Words & Pictures Museum[edit]

Background[edit]

Eastman cites his personal interest in art collection as a primary reason for his foundation of the Words & Pictures Museum, a museum dedicated exclusively to comic book art. His interest in art collection was twofold: both "for the sheer beauty of it, but also for what [he] was learning" about different techniques and modes of working from seeing the original work up close.[5] His personal interest was also reflected in his friends, who he notes would often visit and ask to see his collection, leading him to think that:

[I]t was a shame that the only time these beautiful drawings and paintings got seen [was] when people visited [his] house.[5]

In addition to perceived interest, he recalled the reaction to comic book art in his portfolio (specifically his "best Jack Kirby homage") being considerably less than positive, an attitude which has:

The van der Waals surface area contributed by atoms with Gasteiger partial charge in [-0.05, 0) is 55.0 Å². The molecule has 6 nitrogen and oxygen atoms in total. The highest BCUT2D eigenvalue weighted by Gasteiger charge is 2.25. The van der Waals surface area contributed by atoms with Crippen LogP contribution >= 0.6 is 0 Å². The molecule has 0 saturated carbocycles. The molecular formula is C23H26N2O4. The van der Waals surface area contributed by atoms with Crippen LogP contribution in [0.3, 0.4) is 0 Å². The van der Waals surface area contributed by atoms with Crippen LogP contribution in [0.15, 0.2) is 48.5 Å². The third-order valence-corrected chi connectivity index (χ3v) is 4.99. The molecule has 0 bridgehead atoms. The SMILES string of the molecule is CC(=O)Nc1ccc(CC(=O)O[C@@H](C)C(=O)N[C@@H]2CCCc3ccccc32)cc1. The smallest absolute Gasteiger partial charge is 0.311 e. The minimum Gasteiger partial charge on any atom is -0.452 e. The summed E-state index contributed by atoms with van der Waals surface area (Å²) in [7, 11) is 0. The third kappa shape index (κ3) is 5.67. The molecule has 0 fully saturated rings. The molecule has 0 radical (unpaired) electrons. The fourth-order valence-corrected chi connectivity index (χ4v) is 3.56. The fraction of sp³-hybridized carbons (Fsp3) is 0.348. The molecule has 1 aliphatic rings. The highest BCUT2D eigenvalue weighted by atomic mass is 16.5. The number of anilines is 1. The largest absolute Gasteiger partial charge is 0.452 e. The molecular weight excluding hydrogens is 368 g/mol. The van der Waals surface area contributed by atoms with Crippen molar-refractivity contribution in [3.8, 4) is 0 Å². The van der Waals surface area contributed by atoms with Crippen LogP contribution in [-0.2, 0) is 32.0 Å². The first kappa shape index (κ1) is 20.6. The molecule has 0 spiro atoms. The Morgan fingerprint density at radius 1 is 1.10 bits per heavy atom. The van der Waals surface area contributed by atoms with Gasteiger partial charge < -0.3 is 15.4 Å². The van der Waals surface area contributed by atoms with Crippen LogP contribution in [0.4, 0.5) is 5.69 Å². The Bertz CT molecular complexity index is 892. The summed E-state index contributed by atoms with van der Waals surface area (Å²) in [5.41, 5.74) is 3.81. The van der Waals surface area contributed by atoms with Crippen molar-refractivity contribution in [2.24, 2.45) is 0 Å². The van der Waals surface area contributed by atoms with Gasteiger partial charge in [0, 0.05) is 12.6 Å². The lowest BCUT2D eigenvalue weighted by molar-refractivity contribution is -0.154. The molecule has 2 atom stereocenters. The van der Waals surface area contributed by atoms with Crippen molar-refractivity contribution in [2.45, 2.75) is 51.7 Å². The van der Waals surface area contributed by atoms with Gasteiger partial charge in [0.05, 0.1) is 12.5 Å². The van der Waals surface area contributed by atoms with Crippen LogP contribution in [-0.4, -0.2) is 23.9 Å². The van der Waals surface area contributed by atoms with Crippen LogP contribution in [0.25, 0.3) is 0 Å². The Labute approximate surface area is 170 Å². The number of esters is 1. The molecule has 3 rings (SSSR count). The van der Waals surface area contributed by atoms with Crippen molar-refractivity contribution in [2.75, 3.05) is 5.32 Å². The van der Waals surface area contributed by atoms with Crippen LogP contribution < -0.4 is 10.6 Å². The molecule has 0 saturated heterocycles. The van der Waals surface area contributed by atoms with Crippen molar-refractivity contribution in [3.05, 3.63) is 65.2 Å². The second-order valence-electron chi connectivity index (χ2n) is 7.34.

...always bothered me. I can go into any museum in the country and look at a lot of different things that people interpret as art that don't even come close to what I would interpret as art! And yet these kinds of critics who were calling that material "Art" always pass judgment on what I call "Art."[5]

Combining these thoughts (personal interest and wider snobbery), Eastman recalled that "the French government has a state sponsored museum dedicated to comic books," but that America did not, and decided to rectify the situation by "open[ing] a museum that would be dedicated to a little bit of what brought us here, a lot of what's going on today, and also a look to the future of comics."[5]

Short-lived[edit]